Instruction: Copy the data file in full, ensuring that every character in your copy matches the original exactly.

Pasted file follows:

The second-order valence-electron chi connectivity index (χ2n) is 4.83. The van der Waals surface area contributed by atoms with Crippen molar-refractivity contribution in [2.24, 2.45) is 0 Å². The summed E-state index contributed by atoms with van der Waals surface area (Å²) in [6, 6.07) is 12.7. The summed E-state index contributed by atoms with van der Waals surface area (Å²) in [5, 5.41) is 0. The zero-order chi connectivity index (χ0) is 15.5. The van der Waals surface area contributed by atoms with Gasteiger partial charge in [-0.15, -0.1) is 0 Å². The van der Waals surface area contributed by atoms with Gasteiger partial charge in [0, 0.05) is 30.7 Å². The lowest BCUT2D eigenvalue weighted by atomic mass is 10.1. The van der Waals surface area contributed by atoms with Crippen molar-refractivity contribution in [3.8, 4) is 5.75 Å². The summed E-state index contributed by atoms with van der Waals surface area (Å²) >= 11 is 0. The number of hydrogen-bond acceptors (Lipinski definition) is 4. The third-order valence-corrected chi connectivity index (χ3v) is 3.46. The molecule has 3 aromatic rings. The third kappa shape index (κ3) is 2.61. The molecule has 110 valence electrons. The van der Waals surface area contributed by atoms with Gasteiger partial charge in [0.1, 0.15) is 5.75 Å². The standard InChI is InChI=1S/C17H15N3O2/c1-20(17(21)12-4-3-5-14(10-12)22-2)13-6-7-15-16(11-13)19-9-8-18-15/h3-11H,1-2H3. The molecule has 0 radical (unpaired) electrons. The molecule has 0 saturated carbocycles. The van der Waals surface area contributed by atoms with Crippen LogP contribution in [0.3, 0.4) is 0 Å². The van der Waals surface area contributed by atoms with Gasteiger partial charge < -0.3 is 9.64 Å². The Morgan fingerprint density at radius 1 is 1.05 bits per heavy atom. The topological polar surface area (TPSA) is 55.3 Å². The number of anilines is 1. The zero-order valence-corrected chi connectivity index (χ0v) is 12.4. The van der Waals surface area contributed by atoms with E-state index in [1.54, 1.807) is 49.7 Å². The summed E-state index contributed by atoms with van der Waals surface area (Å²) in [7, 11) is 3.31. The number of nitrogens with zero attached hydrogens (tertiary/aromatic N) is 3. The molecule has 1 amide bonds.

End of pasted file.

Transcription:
The second-order valence-electron chi connectivity index (χ2n) is 4.83. The van der Waals surface area contributed by atoms with Crippen molar-refractivity contribution in [2.24, 2.45) is 0 Å². The summed E-state index contributed by atoms with van der Waals surface area (Å²) in [6, 6.07) is 12.7. The summed E-state index contributed by atoms with van der Waals surface area (Å²) in [5, 5.41) is 0. The zero-order chi connectivity index (χ0) is 15.5. The van der Waals surface area contributed by atoms with Gasteiger partial charge in [-0.15, -0.1) is 0 Å². The van der Waals surface area contributed by atoms with Gasteiger partial charge in [0, 0.05) is 30.7 Å². The lowest BCUT2D eigenvalue weighted by atomic mass is 10.1. The van der Waals surface area contributed by atoms with Crippen molar-refractivity contribution in [3.8, 4) is 5.75 Å². The summed E-state index contributed by atoms with van der Waals surface area (Å²) >= 11 is 0. The number of hydrogen-bond acceptors (Lipinski definition) is 4. The third-order valence-corrected chi connectivity index (χ3v) is 3.46. The molecule has 3 aromatic rings. The third kappa shape index (κ3) is 2.61. The molecule has 110 valence electrons. The van der Waals surface area contributed by atoms with Gasteiger partial charge in [0.1, 0.15) is 5.75 Å². The standard InChI is InChI=1S/C17H15N3O2/c1-20(17(21)12-4-3-5-14(10-12)22-2)13-6-7-15-16(11-13)19-9-8-18-15/h3-11H,1-2H3. The molecule has 0 radical (unpaired) electrons. The molecule has 0 saturated carbocycles. The van der Waals surface area contributed by atoms with Crippen LogP contribution in [0.3, 0.4) is 0 Å². The van der Waals surface area contributed by atoms with Gasteiger partial charge < -0.3 is 9.64 Å². The Morgan fingerprint density at radius 1 is 1.05 bits per heavy atom. The topological polar surface area (TPSA) is 55.3 Å². The number of anilines is 1. The zero-order valence-corrected chi connectivity index (χ0v) is 12.4. The van der Waals surface area contributed by atoms with E-state index in [1.54, 1.807) is 49.7 Å². The summed E-state index contributed by atoms with van der Waals surface area (Å²) in [7, 11) is 3.31. The number of nitrogens with zero attached hydrogens (tertiary/aromatic N) is 3. The molecule has 1 amide bonds.